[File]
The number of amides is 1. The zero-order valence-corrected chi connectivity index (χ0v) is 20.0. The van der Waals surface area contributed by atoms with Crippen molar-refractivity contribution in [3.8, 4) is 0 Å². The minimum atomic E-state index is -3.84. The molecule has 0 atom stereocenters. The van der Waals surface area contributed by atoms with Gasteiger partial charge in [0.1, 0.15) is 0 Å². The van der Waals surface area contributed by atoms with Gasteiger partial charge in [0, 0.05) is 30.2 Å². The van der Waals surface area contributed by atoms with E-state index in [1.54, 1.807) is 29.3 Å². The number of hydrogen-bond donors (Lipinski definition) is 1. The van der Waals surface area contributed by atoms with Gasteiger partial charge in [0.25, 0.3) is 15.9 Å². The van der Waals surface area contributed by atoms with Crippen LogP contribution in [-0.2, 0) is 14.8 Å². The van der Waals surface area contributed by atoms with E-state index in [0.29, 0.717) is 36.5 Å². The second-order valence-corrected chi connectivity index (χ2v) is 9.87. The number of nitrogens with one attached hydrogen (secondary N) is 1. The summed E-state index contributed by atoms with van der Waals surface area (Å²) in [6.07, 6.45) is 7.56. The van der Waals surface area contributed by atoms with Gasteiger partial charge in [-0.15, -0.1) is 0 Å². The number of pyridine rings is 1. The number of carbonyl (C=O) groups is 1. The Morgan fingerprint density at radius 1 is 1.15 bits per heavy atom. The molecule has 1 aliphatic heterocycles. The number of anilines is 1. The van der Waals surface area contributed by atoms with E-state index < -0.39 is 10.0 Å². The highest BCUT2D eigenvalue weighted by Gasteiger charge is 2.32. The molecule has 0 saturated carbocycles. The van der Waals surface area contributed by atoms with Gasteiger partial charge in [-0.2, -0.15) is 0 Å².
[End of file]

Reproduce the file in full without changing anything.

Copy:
The number of amides is 1. The zero-order valence-corrected chi connectivity index (χ0v) is 20.0. The van der Waals surface area contributed by atoms with Crippen molar-refractivity contribution in [3.8, 4) is 0 Å². The minimum atomic E-state index is -3.84. The molecule has 0 atom stereocenters. The van der Waals surface area contributed by atoms with Gasteiger partial charge in [0.1, 0.15) is 0 Å². The van der Waals surface area contributed by atoms with Gasteiger partial charge in [0, 0.05) is 30.2 Å². The van der Waals surface area contributed by atoms with E-state index in [1.54, 1.807) is 29.3 Å². The number of hydrogen-bond donors (Lipinski definition) is 1. The van der Waals surface area contributed by atoms with Gasteiger partial charge in [0.25, 0.3) is 15.9 Å². The van der Waals surface area contributed by atoms with Crippen LogP contribution in [-0.2, 0) is 14.8 Å². The van der Waals surface area contributed by atoms with E-state index in [0.29, 0.717) is 36.5 Å². The second-order valence-corrected chi connectivity index (χ2v) is 9.87. The number of nitrogens with one attached hydrogen (secondary N) is 1. The summed E-state index contributed by atoms with van der Waals surface area (Å²) in [6.07, 6.45) is 7.56. The van der Waals surface area contributed by atoms with Gasteiger partial charge in [-0.15, -0.1) is 0 Å². The number of pyridine rings is 1. The number of carbonyl (C=O) groups is 1. The Morgan fingerprint density at radius 1 is 1.15 bits per heavy atom. The molecule has 1 aliphatic heterocycles. The number of anilines is 1. The van der Waals surface area contributed by atoms with E-state index < -0.39 is 10.0 Å². The highest BCUT2D eigenvalue weighted by Gasteiger charge is 2.32. The molecule has 0 saturated carbocycles. The van der Waals surface area contributed by atoms with Gasteiger partial charge in [-0.2, -0.15) is 0 Å².